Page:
Reveal allows users to connect to various databases, including online sources like cloud storage drives, social media platforms, and SaaS applications as well as offline sources like Excel, SQL database, and more. Users can choose from multiple visualization types and create and share real-time dashboards to monitor and display key performance indicators. As well as being shared across teams, dashboard instances can also be integrated into any third-party application.
How Does Tableau Compare to Reveal?
Take a look at some of the key features of Tableau vs Reveal:
|Embedded Creator Experience
|Native clients for Desktop, Web, iOS, Android
|Desktop, iOS, and Android
|Embed / API Creator Experience
|Native SDK Solution
|Simple Fixed Price
|Predictable, No Capacity-Based Pricing
|No Dedicated Server Required
|Custom License Options
Why Choose Reveal?
Reveal was built with embedding in mind first, on today’s most modern architecture removing the complexity of embedding analytics into your application. Reveal’s flexible architecture and rich APIs give you full control of the features in your app making it a seamless part of the user experience.
Reveal offers robust dashboards, interactive data visualizations, self-service and white-label capabilities, and advanced and predictive analytics, including machine learning, forecasting, statistical functions, and more. The key features are completed by drill down, dashboard linking, dashboard blending, in-context editing, data blending, and native SDK.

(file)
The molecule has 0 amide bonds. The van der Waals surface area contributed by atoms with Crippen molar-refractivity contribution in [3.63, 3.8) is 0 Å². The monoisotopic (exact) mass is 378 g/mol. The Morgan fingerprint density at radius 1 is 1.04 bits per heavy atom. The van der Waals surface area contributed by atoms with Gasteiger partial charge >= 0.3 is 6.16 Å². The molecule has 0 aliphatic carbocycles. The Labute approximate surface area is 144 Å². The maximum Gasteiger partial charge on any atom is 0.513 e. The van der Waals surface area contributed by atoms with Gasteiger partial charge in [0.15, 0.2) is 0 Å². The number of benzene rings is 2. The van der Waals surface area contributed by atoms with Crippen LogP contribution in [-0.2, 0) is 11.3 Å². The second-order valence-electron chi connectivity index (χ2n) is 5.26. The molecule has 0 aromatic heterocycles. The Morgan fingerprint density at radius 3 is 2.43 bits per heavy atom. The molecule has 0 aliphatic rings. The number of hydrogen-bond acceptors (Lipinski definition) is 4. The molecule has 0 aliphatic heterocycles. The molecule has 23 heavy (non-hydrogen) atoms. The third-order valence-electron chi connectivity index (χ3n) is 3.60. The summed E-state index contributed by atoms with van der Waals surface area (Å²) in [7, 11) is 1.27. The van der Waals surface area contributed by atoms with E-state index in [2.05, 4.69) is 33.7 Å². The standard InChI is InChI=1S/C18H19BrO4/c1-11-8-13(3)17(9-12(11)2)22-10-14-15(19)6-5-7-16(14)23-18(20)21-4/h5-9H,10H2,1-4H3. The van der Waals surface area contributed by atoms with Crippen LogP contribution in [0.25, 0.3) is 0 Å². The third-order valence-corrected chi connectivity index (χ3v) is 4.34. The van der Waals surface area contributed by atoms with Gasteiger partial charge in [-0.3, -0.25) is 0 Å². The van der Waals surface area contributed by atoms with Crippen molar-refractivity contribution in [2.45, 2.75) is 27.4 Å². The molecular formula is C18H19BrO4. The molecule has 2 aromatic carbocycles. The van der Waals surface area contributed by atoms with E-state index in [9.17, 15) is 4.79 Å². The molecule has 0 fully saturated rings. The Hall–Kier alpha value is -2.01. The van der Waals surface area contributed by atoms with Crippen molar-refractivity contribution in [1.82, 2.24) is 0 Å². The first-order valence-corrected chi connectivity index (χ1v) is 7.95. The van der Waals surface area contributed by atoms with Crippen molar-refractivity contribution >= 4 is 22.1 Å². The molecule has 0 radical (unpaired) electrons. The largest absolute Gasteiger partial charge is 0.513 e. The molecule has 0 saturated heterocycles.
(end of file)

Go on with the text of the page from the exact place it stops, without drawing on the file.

Reveal provides organizations with the most powerful, flexible, and predictable priced analytics tool on the market. It offers one single, simple, and affordable price point that enables you to reach an unlimited number of users per application- with no user or usage tiers.
Both Reveal and Tableau have their own specific features, benefits, and drawbacks, and the selection of one is situation-dependent. For businesses, it shouldn’t be the case of which one of both solutions is the best BI tool, but rather which one is the best fit.
We covered the basic information and features of both embedded analytics solutions so you can better understand some of their key differences. To make a smart decision and choose between the two, however, one needs to consider several parameters like the size of the organization that is going to use the tool, who is going to use it, what are the technical and implementation requirements, your data maturity, your budget, and most importantly, the use cases you want to solve.
The ultimate goal is, and will always be, to gain valuable business insights from your data in order to improve your organization’s decision-making process for better outcomes and maximum profitability.